Having MS and being a parent: are there problems?

Pakenham et al. Parenting difficulties and resources: The perspectives of parents with multiple sclerosis and their partners. Rehabil Psychol. 2012 Feb;57(1):52-60. 

Objective: The needs of parents affected by multiple sclerosis (MS) have been neglected. Data are required to inform the development of evidenced-based clinical practice, services, and policies that will maximize the parenting capacities of parents with MS and their partners, while at the same time protect the welfare of children. The purpose of this exploratory study was to provide descriptive data on the difficulties and resources associated with parenting with MS. 

Method: Qualitative data on parenting difficulties and resources were obtained from parents with MS and their partners in the form of written responses to 2 open-ended questions in a questionnaire survey. A total of 145 MS’ers and 91 partners were recruited through MS societies in Australia; 119 parents with MS and 64 partners provided qualitative data. The data were analyzed using the Leximancer text analysis software. 

Results: Ten difficulty themes emerged (ordered from the most to the least strong): activities, time, MS, fatigue, sons, partner, daughters, housework, family, and mood. Some of these difficulties were more closely affiliated with 1 parent, whereas others were shared, affecting both parents. Eight resource themes emerged: school, time, assistance, chores, friends and family, spouse, sons, and driving. Parents with MS and partners accessed common and unique resources.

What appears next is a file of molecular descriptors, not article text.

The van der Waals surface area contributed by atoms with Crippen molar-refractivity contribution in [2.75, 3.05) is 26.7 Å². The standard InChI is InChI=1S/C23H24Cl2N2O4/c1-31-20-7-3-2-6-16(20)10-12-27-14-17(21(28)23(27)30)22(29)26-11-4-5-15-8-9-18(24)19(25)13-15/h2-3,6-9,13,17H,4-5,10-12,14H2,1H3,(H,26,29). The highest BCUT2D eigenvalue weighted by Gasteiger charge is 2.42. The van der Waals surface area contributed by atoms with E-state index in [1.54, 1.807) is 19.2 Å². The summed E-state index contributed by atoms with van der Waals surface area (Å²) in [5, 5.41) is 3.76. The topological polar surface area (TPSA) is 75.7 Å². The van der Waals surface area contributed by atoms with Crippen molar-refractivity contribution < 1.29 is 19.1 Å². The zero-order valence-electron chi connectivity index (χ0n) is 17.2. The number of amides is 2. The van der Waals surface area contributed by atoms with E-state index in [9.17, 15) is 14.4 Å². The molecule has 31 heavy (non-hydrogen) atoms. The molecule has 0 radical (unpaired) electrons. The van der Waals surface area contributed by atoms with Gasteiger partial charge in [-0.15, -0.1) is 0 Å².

Conclusions: The complex array of interacting parenting difficulties was mirrored by a similarly multifaceted assortment of resources required to address the parenting difficulties. Findings delineate key interrelated parenting needs that can be targeted by services and policy development.

“Although this work is preliminary and very soft it does raise the issue of how MS affects the family and in particular children of MS’ers. I have had concerns about this issue for decades and have done little to address it apart from handout literature from various sources on being a parent with MS and information to teach children about MS.”

“This is very timely as I have just asked Alison Thomson in our group as part of our outpatient experience project to include a component that addresses the needs of children of MS’ers. If any of you have any feedback or ideas on this topic please let us know about it?”

“As we start to explore MS prevention strategies engaging in children of MS’ers becomes very important. We will need their help to for our Predict-MS and eventually our Prevent-MS studies.”

3 thoughts on “Having MS and being a parent: are there problems?”

  1. My mother had MS. She is no longer with us but I know how hard it was as kids to cope with her illness. I often wondered why after her diagnosis she chose to have us because we basically grew up to be carers.

  2. Anon: talk about the blind leading the blind; if CCSVI cured MS we would know about it by now. It doesn't take 30,000 procedures to show it works. CCSVI is a myth; a big scam to fleece poor unsuspecting sufferers of hard earned money. Anon, you should be ashamed of yourself for promoting a scam.

Leave a Reply

%d bloggers like this: